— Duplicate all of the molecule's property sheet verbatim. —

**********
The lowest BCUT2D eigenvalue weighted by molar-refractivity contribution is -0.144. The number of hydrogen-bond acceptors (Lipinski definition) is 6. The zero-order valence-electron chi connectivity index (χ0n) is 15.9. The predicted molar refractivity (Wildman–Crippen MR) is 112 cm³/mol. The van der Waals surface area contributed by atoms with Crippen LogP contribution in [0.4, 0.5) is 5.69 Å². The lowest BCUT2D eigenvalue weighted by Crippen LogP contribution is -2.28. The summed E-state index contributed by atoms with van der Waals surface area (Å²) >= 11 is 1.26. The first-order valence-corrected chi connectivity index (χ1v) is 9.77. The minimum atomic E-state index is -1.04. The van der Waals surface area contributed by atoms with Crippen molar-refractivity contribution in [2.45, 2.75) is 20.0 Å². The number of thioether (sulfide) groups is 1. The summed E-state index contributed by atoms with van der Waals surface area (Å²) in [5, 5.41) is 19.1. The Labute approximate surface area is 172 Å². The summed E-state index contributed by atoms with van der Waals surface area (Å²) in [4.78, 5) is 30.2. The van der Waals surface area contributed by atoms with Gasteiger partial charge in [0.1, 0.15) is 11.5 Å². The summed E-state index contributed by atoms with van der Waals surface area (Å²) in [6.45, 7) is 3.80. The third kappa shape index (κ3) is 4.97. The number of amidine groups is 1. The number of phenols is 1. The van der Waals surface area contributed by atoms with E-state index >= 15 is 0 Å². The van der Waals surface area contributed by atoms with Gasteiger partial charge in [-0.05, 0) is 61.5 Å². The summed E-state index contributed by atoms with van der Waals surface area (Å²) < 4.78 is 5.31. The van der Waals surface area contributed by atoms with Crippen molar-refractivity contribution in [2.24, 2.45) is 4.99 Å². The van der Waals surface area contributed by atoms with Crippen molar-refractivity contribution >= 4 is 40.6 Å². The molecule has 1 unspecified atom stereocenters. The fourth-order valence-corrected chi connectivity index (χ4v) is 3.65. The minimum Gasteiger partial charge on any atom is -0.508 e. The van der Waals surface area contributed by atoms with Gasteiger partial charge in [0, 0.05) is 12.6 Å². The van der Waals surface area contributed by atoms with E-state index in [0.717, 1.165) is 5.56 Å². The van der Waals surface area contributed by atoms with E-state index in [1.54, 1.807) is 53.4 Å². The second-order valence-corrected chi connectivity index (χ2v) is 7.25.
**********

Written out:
The lowest BCUT2D eigenvalue weighted by molar-refractivity contribution is -0.144. The number of hydrogen-bond acceptors (Lipinski definition) is 6. The zero-order valence-electron chi connectivity index (χ0n) is 15.9. The predicted molar refractivity (Wildman–Crippen MR) is 112 cm³/mol. The van der Waals surface area contributed by atoms with Crippen LogP contribution in [0.4, 0.5) is 5.69 Å². The lowest BCUT2D eigenvalue weighted by Crippen LogP contribution is -2.28. The summed E-state index contributed by atoms with van der Waals surface area (Å²) >= 11 is 1.26. The first-order valence-corrected chi connectivity index (χ1v) is 9.77. The minimum atomic E-state index is -1.04. The van der Waals surface area contributed by atoms with Crippen molar-refractivity contribution in [2.45, 2.75) is 20.0 Å². The number of thioether (sulfide) groups is 1. The summed E-state index contributed by atoms with van der Waals surface area (Å²) in [5, 5.41) is 19.1. The Labute approximate surface area is 172 Å². The summed E-state index contributed by atoms with van der Waals surface area (Å²) in [4.78, 5) is 30.2. The van der Waals surface area contributed by atoms with Gasteiger partial charge in [0.1, 0.15) is 11.5 Å². The summed E-state index contributed by atoms with van der Waals surface area (Å²) in [6.45, 7) is 3.80. The third kappa shape index (κ3) is 4.97. The number of amidine groups is 1. The number of phenols is 1. The van der Waals surface area contributed by atoms with E-state index >= 15 is 0 Å². The van der Waals surface area contributed by atoms with Gasteiger partial charge in [-0.05, 0) is 61.5 Å². The summed E-state index contributed by atoms with van der Waals surface area (Å²) < 4.78 is 5.31. The van der Waals surface area contributed by atoms with Crippen molar-refractivity contribution in [2.24, 2.45) is 4.99 Å². The van der Waals surface area contributed by atoms with Crippen molar-refractivity contribution >= 4 is 40.6 Å². The molecule has 1 unspecified atom stereocenters. The fourth-order valence-corrected chi connectivity index (χ4v) is 3.65. The minimum Gasteiger partial charge on any atom is -0.508 e. The van der Waals surface area contributed by atoms with Gasteiger partial charge in [0, 0.05) is 12.6 Å². The van der Waals surface area contributed by atoms with E-state index in [0.717, 1.165) is 5.56 Å². The van der Waals surface area contributed by atoms with E-state index in [1.54, 1.807) is 53.4 Å². The second-order valence-corrected chi connectivity index (χ2v) is 7.25.